Thursday, August 20, 2015

Reflections on Biblical Studies Part III: The Plot Thickens

This is the third post in a series on my first year of my master’s program.

My first year of graduate school has been interesting and fruitful for me. However, I’ve also been a bit disillusioned by it. I came in somewhat naïvely thinking that Biblical Studies would approach the Bible primarily as a serious theological text with the goal of understanding precisely what it taught. In fact, I discovered much scholarship focused instead on seeing the Bible in political and historical terms, as a document that tells us about its time and its writers (who frequently aren’t the same people tradition says they are).

This certainly isn’t a bad thing. The Bible was written by human beings and for human beings (although it was also inspired by God). There is very much to be gained from seeking to understand the Bible the way its original readers did. However, focusing exclusively on political and historical influences can lead to overlooking broader theological points. And in practice, these approaches tend to undermine not only the authority but even the basic accuracy of the Bible. It is presented like any other historical source, and as no more reliable than, say, The Illiad.

Frankly, I was shocked at certain scholars’ skepticism and dismissiveness toward traditional views of the Bible and even toward the text itself. I read things like the following:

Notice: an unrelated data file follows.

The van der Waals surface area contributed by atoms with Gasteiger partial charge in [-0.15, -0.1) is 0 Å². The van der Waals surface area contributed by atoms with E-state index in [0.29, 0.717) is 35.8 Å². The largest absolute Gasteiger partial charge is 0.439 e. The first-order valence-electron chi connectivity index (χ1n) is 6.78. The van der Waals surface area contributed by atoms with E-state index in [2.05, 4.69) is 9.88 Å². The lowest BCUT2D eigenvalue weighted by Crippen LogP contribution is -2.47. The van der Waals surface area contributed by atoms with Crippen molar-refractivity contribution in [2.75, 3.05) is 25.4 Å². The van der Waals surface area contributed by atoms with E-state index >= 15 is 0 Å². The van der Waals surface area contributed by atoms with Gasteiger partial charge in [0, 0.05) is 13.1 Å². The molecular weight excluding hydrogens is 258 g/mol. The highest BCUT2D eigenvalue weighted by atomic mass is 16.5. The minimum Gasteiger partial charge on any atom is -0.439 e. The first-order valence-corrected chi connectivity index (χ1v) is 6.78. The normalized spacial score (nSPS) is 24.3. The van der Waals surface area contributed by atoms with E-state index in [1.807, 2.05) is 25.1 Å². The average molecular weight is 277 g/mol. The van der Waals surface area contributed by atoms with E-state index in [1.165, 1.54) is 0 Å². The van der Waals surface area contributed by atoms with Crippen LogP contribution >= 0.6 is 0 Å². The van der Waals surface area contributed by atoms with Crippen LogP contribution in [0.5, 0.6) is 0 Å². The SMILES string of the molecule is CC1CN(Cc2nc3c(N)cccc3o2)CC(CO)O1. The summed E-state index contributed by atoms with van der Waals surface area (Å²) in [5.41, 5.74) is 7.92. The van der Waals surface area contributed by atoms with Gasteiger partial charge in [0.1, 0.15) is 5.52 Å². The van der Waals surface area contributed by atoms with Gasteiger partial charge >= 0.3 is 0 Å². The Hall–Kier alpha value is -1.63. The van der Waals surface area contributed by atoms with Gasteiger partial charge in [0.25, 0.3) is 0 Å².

“No type of writing could possibly contain the inconsistencies, doublings back, apparently aimless changes of style, of titles for God, of narrative tone, that these books [the Pentateuch] encompass. For one man to write such a text, he would have to be mentally incoherent or disturbed, or – and here source criticism really begins – he would need to be using a lot of already existing material which, for whatever reason, he was unable to change, and setting it down in all its inconsistency.” – John Barton

 “Rather than ask whether a text is revealed (and by what criteria could we possibly decide?) it is better to ask whether a text is revelatory, whether we learn something from it about human nature or about the way the world works. A text that is neither historically reliable nor morally edifying, such as the book of Joshua, may be all too revelatory about human nature.” – John Collins

As a Christian Bible scholar, these types of comments raised a lot of questions. They basically fall into two categories:
1. Are these scholars correct in saying that the Bible is incoherent and self-contradictory? That would mean that at least some of it is untrue, and therefore not the word of God.
 2. If the Bible is reliable, the fact that scholars can spend their lives studying it and come away with the conclusion that it isn’t raises questions about their methods. Does this mean that academic study of the Bible is a waste of time, or worse, dangerous to faith?

Of course, to completely answer these questions, even in my own mind, would take much longer than a year. But in my next post, I’ll share the answers I’ve come to so far.

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